EDITORIAL: Take A Closer Look

HERE’S YOUR QUESTION: The unemployment rate; Yes or No? (tick, tick, tick… Bzzzt)! Ooohhh. I’m sorry, you’re wrong. The answer is–It Depends! Good luck finding a job. Now let’s meet our next player.

But, wait, a low unemployment means fewer people looking for work, which has to be good news. And the word this week from the state Department of Labor that Columbia County’s unemployment rate in June was 3.5%–the lowest jobless rate of any county in the whole state–should make us proud.

Economists know that unemployment this low often involves folks who are between jobs or don’t have the skills that local employers need. But we don’t need economists to convince us that having a job is a good thing. Besides, the numbers crunching crowd always finds something to turn good news sour.

One of the clouds they see comes from wage increases. They want to know whether all these people with jobs are able to make ends meet with what they earn. Nationwide, the federal Bureau of Labor Statistics reports that in June 2017 hourly average wages were up 0.8% over the last year. Well, it’s something. Trouble is, the consumer price index rose twice as fast in the same period, increasing 1.6%. It’s hard to keep up with the bills when the bills grow faster than your paycheck.

What does this mean for residents of Columbia County and is there anything we could do about it? One place to look for more information on these questions is a new, free publication by the Berkshire Taconic Community Foundation called A Closer Look. The publication has a 21-word subtitle that explains more but before we get to that, start with two assurances: it is easy on the eyes and it might tell you things you didn’t know and should hear about where we live and work.

The Berkshire Taconic Community Foundation (BCTF) is a 30-year-old, non-profit foundation that manages charitable funds aimed at assisting communities, organizations and individuals in all of Columbia County as well as towns in northeastern Dutchess County, northwestern Litchfield County, CT, and Berkshire County, MA. All these places have characteristics and problems in common.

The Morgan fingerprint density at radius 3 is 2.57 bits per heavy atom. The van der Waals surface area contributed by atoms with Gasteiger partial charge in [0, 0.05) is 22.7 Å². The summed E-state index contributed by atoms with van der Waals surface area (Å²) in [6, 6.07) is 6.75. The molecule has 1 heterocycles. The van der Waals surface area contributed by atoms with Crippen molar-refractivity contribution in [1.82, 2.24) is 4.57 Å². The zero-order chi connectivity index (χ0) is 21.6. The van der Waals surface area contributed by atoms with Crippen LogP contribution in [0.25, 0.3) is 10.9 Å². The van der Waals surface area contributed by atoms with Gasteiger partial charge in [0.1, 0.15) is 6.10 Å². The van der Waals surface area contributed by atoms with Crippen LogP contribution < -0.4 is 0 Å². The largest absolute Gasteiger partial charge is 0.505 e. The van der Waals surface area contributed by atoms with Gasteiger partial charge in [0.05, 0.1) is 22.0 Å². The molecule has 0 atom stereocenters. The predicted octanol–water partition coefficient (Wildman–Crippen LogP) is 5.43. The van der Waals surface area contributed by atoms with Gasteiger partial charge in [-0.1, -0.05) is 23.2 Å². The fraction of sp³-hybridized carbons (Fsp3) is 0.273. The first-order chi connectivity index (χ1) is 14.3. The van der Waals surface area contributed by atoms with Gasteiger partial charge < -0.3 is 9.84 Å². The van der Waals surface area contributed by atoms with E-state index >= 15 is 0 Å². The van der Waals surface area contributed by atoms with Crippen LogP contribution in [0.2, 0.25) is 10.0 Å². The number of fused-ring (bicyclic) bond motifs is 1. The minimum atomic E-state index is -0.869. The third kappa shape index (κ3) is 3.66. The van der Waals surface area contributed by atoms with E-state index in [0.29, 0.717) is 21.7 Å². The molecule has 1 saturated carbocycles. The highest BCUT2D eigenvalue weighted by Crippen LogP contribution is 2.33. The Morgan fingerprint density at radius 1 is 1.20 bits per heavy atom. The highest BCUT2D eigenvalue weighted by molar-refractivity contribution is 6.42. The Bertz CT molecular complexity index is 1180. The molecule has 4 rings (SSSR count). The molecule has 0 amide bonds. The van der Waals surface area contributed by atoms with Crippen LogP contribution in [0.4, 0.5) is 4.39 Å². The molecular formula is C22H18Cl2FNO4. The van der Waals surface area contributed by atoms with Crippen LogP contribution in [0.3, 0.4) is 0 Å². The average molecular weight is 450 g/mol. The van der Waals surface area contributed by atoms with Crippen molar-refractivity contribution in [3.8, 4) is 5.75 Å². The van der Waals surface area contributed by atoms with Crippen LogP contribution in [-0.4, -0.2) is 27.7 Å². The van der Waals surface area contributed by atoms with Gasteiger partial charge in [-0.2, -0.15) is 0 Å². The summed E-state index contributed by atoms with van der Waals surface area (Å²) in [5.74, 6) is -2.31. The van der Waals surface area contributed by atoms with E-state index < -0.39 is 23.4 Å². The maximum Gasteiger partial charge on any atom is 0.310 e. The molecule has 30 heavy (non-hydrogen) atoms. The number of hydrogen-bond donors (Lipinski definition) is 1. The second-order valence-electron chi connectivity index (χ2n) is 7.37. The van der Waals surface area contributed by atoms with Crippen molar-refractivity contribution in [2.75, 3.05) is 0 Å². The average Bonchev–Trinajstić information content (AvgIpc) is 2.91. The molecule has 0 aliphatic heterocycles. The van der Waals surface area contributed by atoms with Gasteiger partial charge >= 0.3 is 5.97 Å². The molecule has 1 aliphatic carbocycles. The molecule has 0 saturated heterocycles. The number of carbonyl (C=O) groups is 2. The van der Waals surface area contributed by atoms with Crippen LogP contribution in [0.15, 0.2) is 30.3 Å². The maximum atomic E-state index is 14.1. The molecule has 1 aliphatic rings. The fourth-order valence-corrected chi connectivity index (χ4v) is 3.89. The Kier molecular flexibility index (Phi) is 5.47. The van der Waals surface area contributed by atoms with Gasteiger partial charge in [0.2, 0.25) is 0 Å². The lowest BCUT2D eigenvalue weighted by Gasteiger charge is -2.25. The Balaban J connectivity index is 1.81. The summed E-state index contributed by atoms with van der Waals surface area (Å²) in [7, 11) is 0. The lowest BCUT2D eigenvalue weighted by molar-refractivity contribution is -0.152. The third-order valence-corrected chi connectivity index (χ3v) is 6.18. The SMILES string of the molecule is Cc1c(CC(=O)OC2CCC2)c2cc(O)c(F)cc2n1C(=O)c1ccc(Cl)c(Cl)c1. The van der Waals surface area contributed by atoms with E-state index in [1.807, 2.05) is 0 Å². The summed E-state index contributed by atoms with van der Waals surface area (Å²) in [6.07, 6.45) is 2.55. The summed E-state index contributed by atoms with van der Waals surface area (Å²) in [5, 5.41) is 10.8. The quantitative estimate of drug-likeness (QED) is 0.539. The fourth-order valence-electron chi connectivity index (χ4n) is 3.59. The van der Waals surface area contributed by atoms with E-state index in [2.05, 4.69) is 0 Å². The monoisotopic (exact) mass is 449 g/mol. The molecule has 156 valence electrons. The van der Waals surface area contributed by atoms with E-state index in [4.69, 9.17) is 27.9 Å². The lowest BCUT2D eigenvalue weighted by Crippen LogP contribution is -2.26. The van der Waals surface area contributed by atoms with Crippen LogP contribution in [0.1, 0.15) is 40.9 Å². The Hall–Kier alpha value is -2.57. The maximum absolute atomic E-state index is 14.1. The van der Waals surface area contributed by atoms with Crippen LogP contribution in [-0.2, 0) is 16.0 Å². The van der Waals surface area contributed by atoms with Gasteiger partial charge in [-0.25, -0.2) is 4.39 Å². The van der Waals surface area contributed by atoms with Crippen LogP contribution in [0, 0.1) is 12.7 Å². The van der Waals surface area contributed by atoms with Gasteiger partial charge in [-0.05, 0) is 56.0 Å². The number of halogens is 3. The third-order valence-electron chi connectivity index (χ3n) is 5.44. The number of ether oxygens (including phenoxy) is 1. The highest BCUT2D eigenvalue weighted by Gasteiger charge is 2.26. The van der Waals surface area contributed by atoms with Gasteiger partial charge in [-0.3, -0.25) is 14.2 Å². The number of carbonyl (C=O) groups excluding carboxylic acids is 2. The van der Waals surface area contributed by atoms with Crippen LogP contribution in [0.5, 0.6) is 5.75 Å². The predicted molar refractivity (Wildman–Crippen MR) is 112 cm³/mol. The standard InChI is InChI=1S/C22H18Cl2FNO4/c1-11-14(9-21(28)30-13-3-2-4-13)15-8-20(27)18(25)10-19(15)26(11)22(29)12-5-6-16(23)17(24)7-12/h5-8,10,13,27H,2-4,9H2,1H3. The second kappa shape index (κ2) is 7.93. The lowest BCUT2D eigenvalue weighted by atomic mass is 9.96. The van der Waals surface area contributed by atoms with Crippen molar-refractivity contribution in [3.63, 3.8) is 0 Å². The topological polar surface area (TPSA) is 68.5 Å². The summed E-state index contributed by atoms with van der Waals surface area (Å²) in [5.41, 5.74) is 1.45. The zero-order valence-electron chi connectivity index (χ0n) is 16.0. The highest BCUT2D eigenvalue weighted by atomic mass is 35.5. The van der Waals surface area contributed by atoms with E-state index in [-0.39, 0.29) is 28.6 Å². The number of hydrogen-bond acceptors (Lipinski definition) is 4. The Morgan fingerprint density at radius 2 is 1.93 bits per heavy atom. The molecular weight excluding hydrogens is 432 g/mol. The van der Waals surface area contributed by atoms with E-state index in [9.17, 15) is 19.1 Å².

Now consider the other part of the title of A Closer Look and ask yourself if any of its topics match your concerns about this county: Jobs and the Economy, Demographic Transition, Youth and the Future Workforce, Deepening Inequality, Assets and Infrastructure.

BCTF hired a consultant, Mt. Auburn Associates, and then the foundation and the consultant talked to over 2,000 people in the region. The resulting publication has pretty photos and readable graphs and accounts for all our scenic and cultural assets. And then, because the authors asked people here what we think, the tone darkens with observations, like: “Poverty is rising at the same time that the number of affluent part-time residents is increasing. The region is losing working-class and middle-class families, who are leaving in search of higher paying job opportunities elsewhere.”

It’s not news, but it is the truth. A Closer Look has the data to support it.

If you’re wondering what any of this has to do with the unemployment rate, consider this from the publication: “Incomes have not kept pace with inflation in over half the region, so many workers are earning less today than they did in 2000.”

Does this apply here, where so many people have jobs? Maybe, if you factor in another of the data points in A Closer Look, which reminds us: “In Columbia County, over 10% of residents are estimated to be food insecure.”

The value of the data in A Closer Look will diminish quickly, replaced by the 2020 Census figures and augmented by ongoing surveillance of us civilians by government and industry. But even then, what remains will be a template useful to everyone involved in public policy in this county and the region.

A Closer Look delivers more than fun facts for policy nerds. The foundation has money that can be used as a catalyst. It can jumpstart or enhance local efforts to address at the impacts of the economic and social changes happening all around us.

The publication is not a blueprint for anything. It’s a set of facts and observations unique to this place and time. It could become the basis for discussions about how BTCF funds can do the greatest good for the people among who are most in need of help. See for yourself.

A Closer Look is online at the BTCF website, www.berkshiretaconic.org

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